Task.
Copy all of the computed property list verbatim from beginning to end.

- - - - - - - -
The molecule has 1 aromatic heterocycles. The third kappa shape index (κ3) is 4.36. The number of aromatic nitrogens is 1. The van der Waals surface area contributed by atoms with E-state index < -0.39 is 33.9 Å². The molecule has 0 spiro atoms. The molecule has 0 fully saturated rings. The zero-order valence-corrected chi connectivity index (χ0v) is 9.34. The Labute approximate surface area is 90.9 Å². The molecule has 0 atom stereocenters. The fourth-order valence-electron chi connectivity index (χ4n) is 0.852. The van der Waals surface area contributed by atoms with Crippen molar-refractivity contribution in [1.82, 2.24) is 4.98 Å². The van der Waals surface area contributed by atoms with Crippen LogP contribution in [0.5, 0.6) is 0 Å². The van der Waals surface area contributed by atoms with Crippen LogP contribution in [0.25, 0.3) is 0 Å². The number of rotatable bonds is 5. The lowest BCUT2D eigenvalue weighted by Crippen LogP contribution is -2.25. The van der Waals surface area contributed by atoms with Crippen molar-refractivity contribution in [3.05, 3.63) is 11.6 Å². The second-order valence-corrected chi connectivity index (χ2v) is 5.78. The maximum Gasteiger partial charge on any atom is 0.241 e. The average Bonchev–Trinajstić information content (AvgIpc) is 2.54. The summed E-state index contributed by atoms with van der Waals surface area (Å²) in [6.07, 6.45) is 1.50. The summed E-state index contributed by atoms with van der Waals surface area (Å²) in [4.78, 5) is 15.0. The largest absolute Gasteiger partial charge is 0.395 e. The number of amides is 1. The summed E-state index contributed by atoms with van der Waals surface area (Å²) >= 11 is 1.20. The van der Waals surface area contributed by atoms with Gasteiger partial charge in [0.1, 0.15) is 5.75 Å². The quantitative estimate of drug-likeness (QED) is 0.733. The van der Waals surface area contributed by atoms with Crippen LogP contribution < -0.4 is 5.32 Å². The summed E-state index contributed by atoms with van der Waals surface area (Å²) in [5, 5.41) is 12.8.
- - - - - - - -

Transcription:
The molecule has 1 aromatic heterocycles. The third kappa shape index (κ3) is 4.36. The number of aromatic nitrogens is 1. The van der Waals surface area contributed by atoms with E-state index < -0.39 is 33.9 Å². The molecule has 0 spiro atoms. The molecule has 0 fully saturated rings. The zero-order valence-corrected chi connectivity index (χ0v) is 9.34. The Labute approximate surface area is 90.9 Å². The molecule has 0 atom stereocenters. The fourth-order valence-electron chi connectivity index (χ4n) is 0.852. The van der Waals surface area contributed by atoms with Crippen molar-refractivity contribution in [1.82, 2.24) is 4.98 Å². The van der Waals surface area contributed by atoms with Crippen LogP contribution in [0.5, 0.6) is 0 Å². The van der Waals surface area contributed by atoms with Crippen LogP contribution in [0.25, 0.3) is 0 Å². The number of rotatable bonds is 5. The lowest BCUT2D eigenvalue weighted by Crippen LogP contribution is -2.25. The van der Waals surface area contributed by atoms with Crippen molar-refractivity contribution in [3.05, 3.63) is 11.6 Å². The second-order valence-corrected chi connectivity index (χ2v) is 5.78. The maximum Gasteiger partial charge on any atom is 0.241 e. The average Bonchev–Trinajstić information content (AvgIpc) is 2.54. The summed E-state index contributed by atoms with van der Waals surface area (Å²) in [6.07, 6.45) is 1.50. The summed E-state index contributed by atoms with van der Waals surface area (Å²) in [4.78, 5) is 15.0. The largest absolute Gasteiger partial charge is 0.395 e. The number of amides is 1. The summed E-state index contributed by atoms with van der Waals surface area (Å²) >= 11 is 1.20. The van der Waals surface area contributed by atoms with Gasteiger partial charge in [0.1, 0.15) is 5.75 Å². The quantitative estimate of drug-likeness (QED) is 0.733. The van der Waals surface area contributed by atoms with Crippen LogP contribution < -0.4 is 5.32 Å². The summed E-state index contributed by atoms with van der Waals surface area (Å²) in [5, 5.41) is 12.8.